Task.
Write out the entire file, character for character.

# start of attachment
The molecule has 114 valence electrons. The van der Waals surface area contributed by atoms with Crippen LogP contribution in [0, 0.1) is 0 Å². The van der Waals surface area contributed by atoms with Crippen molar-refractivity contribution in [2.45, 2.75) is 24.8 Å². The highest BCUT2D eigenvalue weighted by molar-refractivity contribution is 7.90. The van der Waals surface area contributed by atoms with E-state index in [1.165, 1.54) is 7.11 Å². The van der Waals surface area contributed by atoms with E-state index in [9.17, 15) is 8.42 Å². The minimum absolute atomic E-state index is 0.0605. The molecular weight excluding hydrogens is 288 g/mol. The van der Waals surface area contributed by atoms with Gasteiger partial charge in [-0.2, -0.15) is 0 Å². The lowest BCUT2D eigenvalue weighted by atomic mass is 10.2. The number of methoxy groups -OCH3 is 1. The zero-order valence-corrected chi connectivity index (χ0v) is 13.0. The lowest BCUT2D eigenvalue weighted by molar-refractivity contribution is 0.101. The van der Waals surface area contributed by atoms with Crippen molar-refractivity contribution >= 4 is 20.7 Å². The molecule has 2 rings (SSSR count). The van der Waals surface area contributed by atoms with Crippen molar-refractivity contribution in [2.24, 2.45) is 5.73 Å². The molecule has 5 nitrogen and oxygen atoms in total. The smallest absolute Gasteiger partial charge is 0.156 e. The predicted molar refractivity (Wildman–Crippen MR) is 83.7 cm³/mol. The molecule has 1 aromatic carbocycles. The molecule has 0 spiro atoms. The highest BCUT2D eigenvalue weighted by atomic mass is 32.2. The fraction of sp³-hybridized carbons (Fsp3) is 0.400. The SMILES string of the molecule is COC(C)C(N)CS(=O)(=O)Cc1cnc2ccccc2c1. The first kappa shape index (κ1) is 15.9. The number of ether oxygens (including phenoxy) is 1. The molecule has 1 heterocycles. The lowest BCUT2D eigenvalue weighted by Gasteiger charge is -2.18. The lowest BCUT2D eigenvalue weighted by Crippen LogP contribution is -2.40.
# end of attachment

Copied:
The molecule has 114 valence electrons. The van der Waals surface area contributed by atoms with Crippen LogP contribution in [0, 0.1) is 0 Å². The van der Waals surface area contributed by atoms with Crippen molar-refractivity contribution in [2.45, 2.75) is 24.8 Å². The highest BCUT2D eigenvalue weighted by molar-refractivity contribution is 7.90. The van der Waals surface area contributed by atoms with E-state index in [1.165, 1.54) is 7.11 Å². The van der Waals surface area contributed by atoms with E-state index in [9.17, 15) is 8.42 Å². The minimum absolute atomic E-state index is 0.0605. The molecular weight excluding hydrogens is 288 g/mol. The van der Waals surface area contributed by atoms with Gasteiger partial charge in [-0.2, -0.15) is 0 Å². The lowest BCUT2D eigenvalue weighted by atomic mass is 10.2. The number of methoxy groups -OCH3 is 1. The zero-order valence-corrected chi connectivity index (χ0v) is 13.0. The lowest BCUT2D eigenvalue weighted by molar-refractivity contribution is 0.101. The van der Waals surface area contributed by atoms with Crippen molar-refractivity contribution >= 4 is 20.7 Å². The molecule has 2 rings (SSSR count). The van der Waals surface area contributed by atoms with Crippen molar-refractivity contribution in [2.24, 2.45) is 5.73 Å². The molecule has 5 nitrogen and oxygen atoms in total. The smallest absolute Gasteiger partial charge is 0.156 e. The predicted molar refractivity (Wildman–Crippen MR) is 83.7 cm³/mol. The molecule has 1 aromatic carbocycles. The molecule has 0 spiro atoms. The highest BCUT2D eigenvalue weighted by atomic mass is 32.2. The fraction of sp³-hybridized carbons (Fsp3) is 0.400. The SMILES string of the molecule is COC(C)C(N)CS(=O)(=O)Cc1cnc2ccccc2c1. The first kappa shape index (κ1) is 15.9. The number of ether oxygens (including phenoxy) is 1. The molecule has 1 heterocycles. The lowest BCUT2D eigenvalue weighted by Gasteiger charge is -2.18. The lowest BCUT2D eigenvalue weighted by Crippen LogP contribution is -2.40.